It’s All About The Process And Loving It

old school workstation
My artist tools circa mid 1980s
digital work station
My artist tools, 2019

How long does it take before I’m good enough at art?

I occasionally hang out and participate on a Facebook group for fantasy artists. A recent post on that page posed the above question (and I paraphrase), “how long does it take before I’m good enough at art?”

In examining my own art journey, I’ve learned there are two answers to that question:
1) I’m good enough when someone decides to pay me for the work I’ve done. It may not have always been my best work, but someone liked my work enough to hire me for an art commission. It’s hard to argue against that one, especially when it’s the artist who’s earning a paycheck from their art. While beauty is in the eye of the beholder, getting a paying client is a matter of finding the right client.

And my second answer…
2) I’ll never be good enough. I remind myself what a college teacher of mine liked to say, “you’re job is to suck less.” I’ve come to realize this means the artists at the top of their game are constantly striving to improve.

If nothing more, as an artist seeking improvement, I should learn to ask questions of my own work:

  • When making a painting: Is my composition working as I intended?
  • When drawing a comic book page: Is the storytelling clear?
  • When using reference: Does a head look like a head? (Feel free to substitute any other object for “head”)


    Another way to improve is to “have the humility to ask for feedback while having the ability to not take it as gospel.” And that’s straight from a text message Gary Vaynerchuk sent me!

Gary Vee text message

I’ve never ever asked myself or others how long does it take get good at art. It’s a loaded question. At the risk of sounding too business-like, ultimately the market decides. Anything I decide to put out there, the market will decide. Whether it’s a like or a comment on social media, or a purchase from my online store or an art commission. Even if it’s utter online silence and lack of sales or commissions. The market decides.

You Have To Love The Process

As a matter of improving my skill set in art and getting good at it, how did I do it? Short answer: I’m still working on it.

Longer answer: It’s a matter of embracing the process of making art so much that I can’t live without making art. Why? Because that’s the only thing that will get me to continue learning and potentially improve my art making.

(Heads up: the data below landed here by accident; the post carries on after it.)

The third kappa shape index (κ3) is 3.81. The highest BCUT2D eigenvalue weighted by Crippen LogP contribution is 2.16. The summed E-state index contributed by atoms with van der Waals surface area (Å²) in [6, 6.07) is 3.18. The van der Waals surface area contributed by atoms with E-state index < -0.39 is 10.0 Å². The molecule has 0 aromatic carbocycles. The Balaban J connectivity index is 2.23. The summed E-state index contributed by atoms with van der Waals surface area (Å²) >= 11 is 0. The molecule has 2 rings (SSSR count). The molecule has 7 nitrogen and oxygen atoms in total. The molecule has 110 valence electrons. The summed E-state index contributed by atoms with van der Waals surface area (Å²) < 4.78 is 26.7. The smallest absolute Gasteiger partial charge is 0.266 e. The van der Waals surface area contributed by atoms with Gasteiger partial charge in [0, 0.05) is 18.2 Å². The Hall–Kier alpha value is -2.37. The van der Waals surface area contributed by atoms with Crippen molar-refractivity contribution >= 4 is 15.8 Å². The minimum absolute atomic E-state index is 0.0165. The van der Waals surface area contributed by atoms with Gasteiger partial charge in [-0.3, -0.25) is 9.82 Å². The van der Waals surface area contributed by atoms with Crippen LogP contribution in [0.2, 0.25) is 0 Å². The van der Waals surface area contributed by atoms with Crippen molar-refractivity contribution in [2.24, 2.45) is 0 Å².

So the question now is: How do I learn to embrace the process of making art? I do it by making art, not talking about making art. And then making a lot more art, and then making lots and lots more art. Below are examples of my art through the years (1985 through today.) In all this time, I never once really thought about getting better. I always was dreaming up my next art piece. Or a story I wanted to draw. Or some new characters I wanted to create.

When I didn’t know what I was doing, I would emulate artists whose work I couldn’t get enough of. I can name drop artists like Neal Adams, John Byrne, Walt Simonson, John Buscema, Boris Vallejo, Frank Frazetta…the list goes on.


A little secret that holds today as it did back then: I’m still admiring and emulating the works of other artists. When I don’t have direction, I find it incredibly easy and almost relieving to see what other artists are creating. And I copy them. At this stage, I’m not making actual copies of their work. What I get from other artists is a sense of direction which in turn inspires me.

Never Compare Your Art To Someone Else’s. Stealing Is Better.

I never compare. I look to steal. When I say “steal”, I make note of those artists whose work really makes me upset that I did not create it. There’s a certain healthy professional jealousy in looking at a piece of art and deep down inside wishing I could do that. This concept of stealing, therefore, involves really digging deeper into who or what this artist represents. That is the measure of how I judge the type of art I want to steal.

As a consumer, I can view tons of beautiful artwork on the internet. But when I am so compelled by the art that I want to make something similar but different, then I know I’m on the right path. The next step involves researching the artist. Who is he or she? What is their online presence? I really become intrigued beyond the art at that point. After that, I will take that inspiration and “steal” bits and parts of their style. Or maybe the way the artist renders. Or perhaps I’m really taken by how the artist paints skies. Maybe it’s the looseness of how the artist’s brushwork looks. It makes me wonder why the hell am I painting in such a manner that is way too much in tedious detail? I steal all of that information and it becomes a new inspiration. If you’re not sure how to do that, then you need to keep making art. And make a lot. Then, make a lot more. Draw. Sketch. Paint. Make the comic book you always wanted to see. That’s how it’s done.

It’s only after you’ve made a lot of art that you can decide if you enjoy the process enough to continue. I’m heavily into making my own characters and creating comic book stories about them. I also like to make full color paintings. I seriously can’t imagine a single day going by without me somehow making art. If you don’t love the process, you aren’t going to continue to do it. And if you don’t do it, you’ll never know just how much your art can improve.


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Rene Arreola © 2020